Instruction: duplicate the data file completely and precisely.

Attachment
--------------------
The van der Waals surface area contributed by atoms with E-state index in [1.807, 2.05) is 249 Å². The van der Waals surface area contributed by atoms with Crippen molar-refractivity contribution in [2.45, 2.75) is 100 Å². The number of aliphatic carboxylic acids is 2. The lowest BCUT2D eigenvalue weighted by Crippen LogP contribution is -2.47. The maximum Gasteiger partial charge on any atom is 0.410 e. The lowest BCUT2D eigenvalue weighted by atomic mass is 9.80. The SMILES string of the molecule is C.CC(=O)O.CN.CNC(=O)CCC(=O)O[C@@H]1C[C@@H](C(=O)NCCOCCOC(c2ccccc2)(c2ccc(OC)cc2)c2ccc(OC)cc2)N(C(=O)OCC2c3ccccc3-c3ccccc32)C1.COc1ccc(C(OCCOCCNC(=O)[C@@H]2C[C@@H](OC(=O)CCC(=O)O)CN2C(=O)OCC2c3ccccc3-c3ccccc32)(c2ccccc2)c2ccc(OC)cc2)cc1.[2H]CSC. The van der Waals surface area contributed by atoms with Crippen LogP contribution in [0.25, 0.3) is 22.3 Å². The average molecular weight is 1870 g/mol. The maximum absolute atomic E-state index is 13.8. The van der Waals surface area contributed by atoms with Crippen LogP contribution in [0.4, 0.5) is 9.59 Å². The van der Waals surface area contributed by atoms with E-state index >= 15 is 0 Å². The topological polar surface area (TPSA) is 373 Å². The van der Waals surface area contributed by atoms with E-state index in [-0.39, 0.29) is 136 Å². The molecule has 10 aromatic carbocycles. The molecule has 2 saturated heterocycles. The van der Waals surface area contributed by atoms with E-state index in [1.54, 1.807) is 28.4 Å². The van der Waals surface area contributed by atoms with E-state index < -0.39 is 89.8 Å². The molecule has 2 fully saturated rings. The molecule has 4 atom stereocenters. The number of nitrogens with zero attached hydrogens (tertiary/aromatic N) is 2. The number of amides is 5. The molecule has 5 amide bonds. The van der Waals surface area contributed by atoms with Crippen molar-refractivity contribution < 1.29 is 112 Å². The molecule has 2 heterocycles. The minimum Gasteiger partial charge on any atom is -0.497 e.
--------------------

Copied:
The van der Waals surface area contributed by atoms with E-state index in [1.807, 2.05) is 249 Å². The van der Waals surface area contributed by atoms with Crippen molar-refractivity contribution in [2.45, 2.75) is 100 Å². The number of aliphatic carboxylic acids is 2. The lowest BCUT2D eigenvalue weighted by Crippen LogP contribution is -2.47. The maximum Gasteiger partial charge on any atom is 0.410 e. The lowest BCUT2D eigenvalue weighted by atomic mass is 9.80. The SMILES string of the molecule is C.CC(=O)O.CN.CNC(=O)CCC(=O)O[C@@H]1C[C@@H](C(=O)NCCOCCOC(c2ccccc2)(c2ccc(OC)cc2)c2ccc(OC)cc2)N(C(=O)OCC2c3ccccc3-c3ccccc32)C1.COc1ccc(C(OCCOCCNC(=O)[C@@H]2C[C@@H](OC(=O)CCC(=O)O)CN2C(=O)OCC2c3ccccc3-c3ccccc32)(c2ccccc2)c2ccc(OC)cc2)cc1.[2H]CSC. The van der Waals surface area contributed by atoms with Crippen LogP contribution in [0.25, 0.3) is 22.3 Å². The average molecular weight is 1870 g/mol. The maximum absolute atomic E-state index is 13.8. The van der Waals surface area contributed by atoms with Crippen LogP contribution in [0.4, 0.5) is 9.59 Å². The van der Waals surface area contributed by atoms with E-state index >= 15 is 0 Å². The topological polar surface area (TPSA) is 373 Å². The van der Waals surface area contributed by atoms with E-state index in [-0.39, 0.29) is 136 Å². The molecule has 10 aromatic carbocycles. The molecule has 2 saturated heterocycles. The van der Waals surface area contributed by atoms with E-state index in [1.54, 1.807) is 28.4 Å². The van der Waals surface area contributed by atoms with E-state index < -0.39 is 89.8 Å². The molecule has 2 fully saturated rings. The molecule has 4 atom stereocenters. The number of nitrogens with zero attached hydrogens (tertiary/aromatic N) is 2. The number of amides is 5. The molecule has 5 amide bonds. The van der Waals surface area contributed by atoms with Crippen molar-refractivity contribution < 1.29 is 112 Å². The molecule has 2 heterocycles. The minimum Gasteiger partial charge on any atom is -0.497 e.